Counterterrorism analysts search for answers as the official death toll from Mumbai’s siege rises to 183 people. We now enter Susan Moeller‘s second stage of post-terrorist attacks: the hunt for the perpetrators and seeking justice. See my October 2001 analysis here on the September 11 aftermath and Henry Rollins’ reaction in New York City.
Slate‘s Anne Applebaum observes that we don’t yet know much about the group that carried out the attacks. Applebaum’s analysis echoes Walter Laqueur‘s ‘new terrorism’ thesis in the mid-to-late 1990s: attempts at mass casualty attacks, tactics from the guerrilla and insurgency playbook, an ideological mix, and groups that either do not claim credit or who are not on the radar of counterterrorism analysts. Applebaum captures Gregory Treverton‘s distinction between solvable ‘puzzles’ and potentially unsolvable ‘mysteries’ in intelligence analysis.
“The particulars of the attacking group are unknown; the
political-military equation from which the group has almost certainly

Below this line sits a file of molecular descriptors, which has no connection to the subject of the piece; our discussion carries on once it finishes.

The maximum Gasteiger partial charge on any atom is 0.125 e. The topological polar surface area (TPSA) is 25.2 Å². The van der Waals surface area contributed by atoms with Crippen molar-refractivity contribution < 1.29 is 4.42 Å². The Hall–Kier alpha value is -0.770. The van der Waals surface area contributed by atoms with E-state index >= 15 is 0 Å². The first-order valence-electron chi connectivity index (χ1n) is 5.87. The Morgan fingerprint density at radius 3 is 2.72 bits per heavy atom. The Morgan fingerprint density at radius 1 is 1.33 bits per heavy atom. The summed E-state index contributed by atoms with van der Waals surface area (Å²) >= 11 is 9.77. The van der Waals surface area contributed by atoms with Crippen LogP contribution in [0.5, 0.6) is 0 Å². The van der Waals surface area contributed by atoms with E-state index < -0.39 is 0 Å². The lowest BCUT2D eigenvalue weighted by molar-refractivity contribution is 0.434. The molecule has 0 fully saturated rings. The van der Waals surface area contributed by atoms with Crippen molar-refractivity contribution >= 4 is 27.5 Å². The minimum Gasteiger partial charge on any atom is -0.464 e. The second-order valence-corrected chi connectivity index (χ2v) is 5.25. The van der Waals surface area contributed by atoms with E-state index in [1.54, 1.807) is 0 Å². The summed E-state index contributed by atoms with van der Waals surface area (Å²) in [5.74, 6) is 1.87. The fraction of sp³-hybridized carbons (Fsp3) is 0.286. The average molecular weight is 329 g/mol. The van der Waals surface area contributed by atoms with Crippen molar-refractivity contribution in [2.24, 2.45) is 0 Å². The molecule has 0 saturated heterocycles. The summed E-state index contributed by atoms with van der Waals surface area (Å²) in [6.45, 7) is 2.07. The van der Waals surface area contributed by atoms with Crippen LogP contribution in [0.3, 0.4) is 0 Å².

arisen is not,” notes The New Yorker‘s Steve Coll. The most plausible hypotheses for Coll and other counterterrorism experts are: (1) Pakistan’s intelligence services may have funded the group in a clandestine/proxy war with India; or (2) the group emerged as an autonomous cell that was ideologically motivated by the clandestine/proxy war. Coll explains why at this early stage the Mumbai siege is closer to Treverton’s ‘mysteries’:
If past investigations into such groups prove to be any guide, it may
be difficult to find clear-cut evidence of direct involvement by
Pakistani intelligence or army personnel. This is because Pakistan,
knowing the stakes of getting caught red-handed, has increasingly
pursued its clandestine proxy war against India in Kashmir and on the
Indian mainland through layers and layers of self-managing and
non-state groups. The Pakistani government and its domestic Islamist
proxies, including nominally peaceful charities based in Pakistan but
with operations in Kashmir, almost certainly pass through money and
weapons on a large scale. They do so, however, in such a way that is
very difficult to trace these supplies back to the government.
Applebaum highlights the epistemological challenges that counterterrorism analysts face; Coll offers some guidance on how to conduct an investigation on the basis of ‘contingent’ beliefs and alternative hypotheses.
Pakistan’s government denies any role
in the Mumbai attacks. Perhaps forensic analysis of crime scene
evidence will provide answers and shift the current speculation from
Treverton’s ‘mystery’ to ‘puzzle’. Or maybe not.